Priming factors influence a lot of our behaviors, often without our awareness. In the past I wrote about priming and creativity and the power of our environment from research that Richard Wiseman presented in his book 59 Seconds: Think a Little, Change a Lot. Small factors in our environment can change our emotional valance and can influence how creative we are, even if we don’t notice those factors directly. What our brains are doing is sometimes under our control, like when we focus on writing, doing math problems, or skiing downhill, but even then, our performance and ability can be influenced by things external to our brain that seemingly have no significance to our lives or the task at hand.

 

This raises the question about how autonomous we are, how much self-control and self-determination can we exercise, and whether there any potential for free will. The debates around free will are complex, and most people who study consciousness seem to be telling us that free will, at least as popularly conceptualized, cannot exist. Brain scans and studies show that an action potential builds up in the brain before we make a conscious decision to do something. Add to that the fact that priming studies show that the decisions we make are often influenced by factors beyond our immediate discretion, and we have to conclude that we do not have the kind of will, control, and autonomy that we typically perceive ourselves as having.

 

Kahneman writes, “Studies of priming effects have yielded discoveries that threaten our self-image as conscious and autonomous authors of our judgments and our choices.” Our environments and the priming factors around us shape who we are and how we behave. Social norms and cues dictate our responses to many events. We don’t behave rationally and autonomously, we respond to stimuli and the world, and don’t have the control that we associate with the autonomous actors we believe ourselves to be.
Expert Intuition

Expert Intuition

Much of Daniel Kahneman’s book Thinking Fast and Slow is about the breakdowns in our thinking processes, especially regarding the mental shortcuts we use to make decisions. The reality of the world is that there is too much information, too many stimuli, too many things that we could focus on and consider at any given time for us take in everything and make a comprehensive decision. Instead, we rely on short-cuts, use our intuition, and make estimates that help us with our decision-making. Usually we do just fine with this whole process, and that is why we rely so much on these short-cuts, but sometimes, cognitive errors and biases can drive us off a cliff.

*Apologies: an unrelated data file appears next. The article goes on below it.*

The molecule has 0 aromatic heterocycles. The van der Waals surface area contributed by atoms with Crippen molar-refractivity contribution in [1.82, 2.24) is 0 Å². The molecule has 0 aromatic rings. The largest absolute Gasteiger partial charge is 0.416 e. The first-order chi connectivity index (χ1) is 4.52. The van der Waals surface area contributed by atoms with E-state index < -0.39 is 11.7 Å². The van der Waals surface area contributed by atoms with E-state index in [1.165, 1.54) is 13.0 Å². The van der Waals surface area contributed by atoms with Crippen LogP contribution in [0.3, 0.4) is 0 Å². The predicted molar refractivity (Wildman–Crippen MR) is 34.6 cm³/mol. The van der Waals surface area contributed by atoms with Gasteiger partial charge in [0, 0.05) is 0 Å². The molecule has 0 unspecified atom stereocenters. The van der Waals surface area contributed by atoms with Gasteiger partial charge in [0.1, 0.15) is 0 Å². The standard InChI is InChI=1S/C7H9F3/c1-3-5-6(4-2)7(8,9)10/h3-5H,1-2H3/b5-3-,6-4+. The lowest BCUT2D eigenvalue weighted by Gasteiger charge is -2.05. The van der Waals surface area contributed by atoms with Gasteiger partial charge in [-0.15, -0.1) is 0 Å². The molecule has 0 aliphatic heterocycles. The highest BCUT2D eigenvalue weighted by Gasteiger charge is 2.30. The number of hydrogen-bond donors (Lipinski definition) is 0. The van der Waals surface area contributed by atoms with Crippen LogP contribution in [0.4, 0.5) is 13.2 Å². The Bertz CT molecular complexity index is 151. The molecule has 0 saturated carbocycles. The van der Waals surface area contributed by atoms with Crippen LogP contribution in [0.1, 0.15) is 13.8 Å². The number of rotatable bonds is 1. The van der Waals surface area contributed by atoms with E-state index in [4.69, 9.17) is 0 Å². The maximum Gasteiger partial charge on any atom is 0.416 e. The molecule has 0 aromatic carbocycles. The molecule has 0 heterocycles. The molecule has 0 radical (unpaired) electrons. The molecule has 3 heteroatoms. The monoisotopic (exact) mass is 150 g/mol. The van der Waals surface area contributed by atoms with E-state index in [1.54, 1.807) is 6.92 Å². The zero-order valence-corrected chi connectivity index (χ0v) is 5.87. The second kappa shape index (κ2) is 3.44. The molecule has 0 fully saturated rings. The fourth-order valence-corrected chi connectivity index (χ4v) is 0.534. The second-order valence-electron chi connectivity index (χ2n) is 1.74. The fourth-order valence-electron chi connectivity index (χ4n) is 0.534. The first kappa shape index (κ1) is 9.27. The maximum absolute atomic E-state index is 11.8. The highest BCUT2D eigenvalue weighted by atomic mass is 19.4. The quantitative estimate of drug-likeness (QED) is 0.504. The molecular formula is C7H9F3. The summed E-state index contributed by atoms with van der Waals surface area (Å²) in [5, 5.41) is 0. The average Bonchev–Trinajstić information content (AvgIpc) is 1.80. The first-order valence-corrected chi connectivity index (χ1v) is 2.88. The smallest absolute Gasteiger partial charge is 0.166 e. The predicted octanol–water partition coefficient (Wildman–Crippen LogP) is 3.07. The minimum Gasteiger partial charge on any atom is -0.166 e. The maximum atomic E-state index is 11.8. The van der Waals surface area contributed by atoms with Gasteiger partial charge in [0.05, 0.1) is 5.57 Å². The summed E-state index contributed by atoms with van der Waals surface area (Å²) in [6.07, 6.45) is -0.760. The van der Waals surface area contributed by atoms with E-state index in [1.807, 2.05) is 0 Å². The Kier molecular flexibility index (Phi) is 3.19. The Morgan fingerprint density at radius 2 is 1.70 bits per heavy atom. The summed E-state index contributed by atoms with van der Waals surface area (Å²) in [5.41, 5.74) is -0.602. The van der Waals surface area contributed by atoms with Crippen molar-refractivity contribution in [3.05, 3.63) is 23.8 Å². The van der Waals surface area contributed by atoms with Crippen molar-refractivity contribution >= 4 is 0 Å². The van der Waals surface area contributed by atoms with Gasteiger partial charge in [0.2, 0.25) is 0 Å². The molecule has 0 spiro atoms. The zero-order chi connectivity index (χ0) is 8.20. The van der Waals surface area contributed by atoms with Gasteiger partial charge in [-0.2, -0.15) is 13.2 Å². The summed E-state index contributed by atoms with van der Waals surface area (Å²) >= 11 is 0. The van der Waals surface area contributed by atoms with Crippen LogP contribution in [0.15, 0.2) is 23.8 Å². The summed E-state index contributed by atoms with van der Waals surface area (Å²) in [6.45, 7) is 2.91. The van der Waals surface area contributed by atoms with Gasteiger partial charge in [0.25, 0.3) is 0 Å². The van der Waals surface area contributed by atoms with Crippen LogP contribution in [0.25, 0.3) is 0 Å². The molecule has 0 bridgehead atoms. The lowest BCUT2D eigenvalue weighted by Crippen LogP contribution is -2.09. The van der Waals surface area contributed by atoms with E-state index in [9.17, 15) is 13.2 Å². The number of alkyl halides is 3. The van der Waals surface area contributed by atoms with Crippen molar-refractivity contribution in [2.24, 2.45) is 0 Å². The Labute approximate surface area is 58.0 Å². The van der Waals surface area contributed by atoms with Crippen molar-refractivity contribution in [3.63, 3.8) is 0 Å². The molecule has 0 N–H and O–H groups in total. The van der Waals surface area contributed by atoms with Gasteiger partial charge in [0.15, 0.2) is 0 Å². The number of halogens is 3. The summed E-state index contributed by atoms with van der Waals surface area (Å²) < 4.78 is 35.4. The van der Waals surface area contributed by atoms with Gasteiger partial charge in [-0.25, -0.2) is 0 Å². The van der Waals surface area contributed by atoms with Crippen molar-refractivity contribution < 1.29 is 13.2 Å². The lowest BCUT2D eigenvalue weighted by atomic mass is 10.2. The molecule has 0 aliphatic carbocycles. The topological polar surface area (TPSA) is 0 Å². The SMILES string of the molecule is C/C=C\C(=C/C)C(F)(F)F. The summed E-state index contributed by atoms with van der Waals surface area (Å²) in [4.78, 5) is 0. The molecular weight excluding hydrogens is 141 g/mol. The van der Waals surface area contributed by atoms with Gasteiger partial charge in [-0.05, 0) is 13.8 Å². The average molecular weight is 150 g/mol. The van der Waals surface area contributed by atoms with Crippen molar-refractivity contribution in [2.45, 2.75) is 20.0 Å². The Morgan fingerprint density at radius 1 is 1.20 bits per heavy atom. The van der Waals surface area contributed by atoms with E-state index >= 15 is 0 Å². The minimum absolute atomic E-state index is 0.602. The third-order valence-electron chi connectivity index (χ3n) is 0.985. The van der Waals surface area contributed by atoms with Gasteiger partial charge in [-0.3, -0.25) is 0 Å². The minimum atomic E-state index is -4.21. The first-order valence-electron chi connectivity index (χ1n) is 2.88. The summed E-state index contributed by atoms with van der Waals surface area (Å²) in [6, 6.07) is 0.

However, Kahneman stresses that all is not lost. Our intuition can be very reliable if we develop true expertise in the area where we are putting our intuition to the test. As Kahneman writes, “Valid intuitions develop when experts have learned to recognize familiar elements in a new situation and to act in a manner that is appropriate to it.”

 

We can make predictions, we can learn to recognize commonalities between situations, and even on a subconscious level we can absorb and recall information to use in decisions. The key to using our intuition successfully is a careful line between mastery and arrogance. It requires self-awareness to know what we know, to understand an area well enough that we can trust our intuition, and to know what we don’t know, so that we don’t make judgments beyond our area of expertise.

 

While much of Kahneman’s research (the majority of which I’m going to be writing about) is focused on problematic heuristics, predictable cognitive errors, and hidden mental biases, it is important to know when we can trust our intuition and where our thinking doesn’t lead us astray. There are times where developing expertise through practice and experience can help us make better decisions. Even if we are not the expert, we can recognize and learn from those who do have expertise, paying attention when their intuitions forecast something important. Getting a sense for how well the mind can work, and how well humans can think and forecast when they have the right information and knowledge is powerful if we want to think positively about what our future might hold. At the same time, we have to also understand how thinking fast can get us in trouble, and where our expert intuitions may fail us.
Gossip Machines

Gossip Machines

Humans are gossip machines. We like to talk about  and think about other people, especially the negative traits and qualities of others. At the same time, we are self-deception machines. We downplay our own faults, spend little time thinking about our mistakes, and deny any negative quality about ourselves. Even when we are the only audience for our thoughts, we hide our own flaws and instead nitpick all the things we dislike about other people.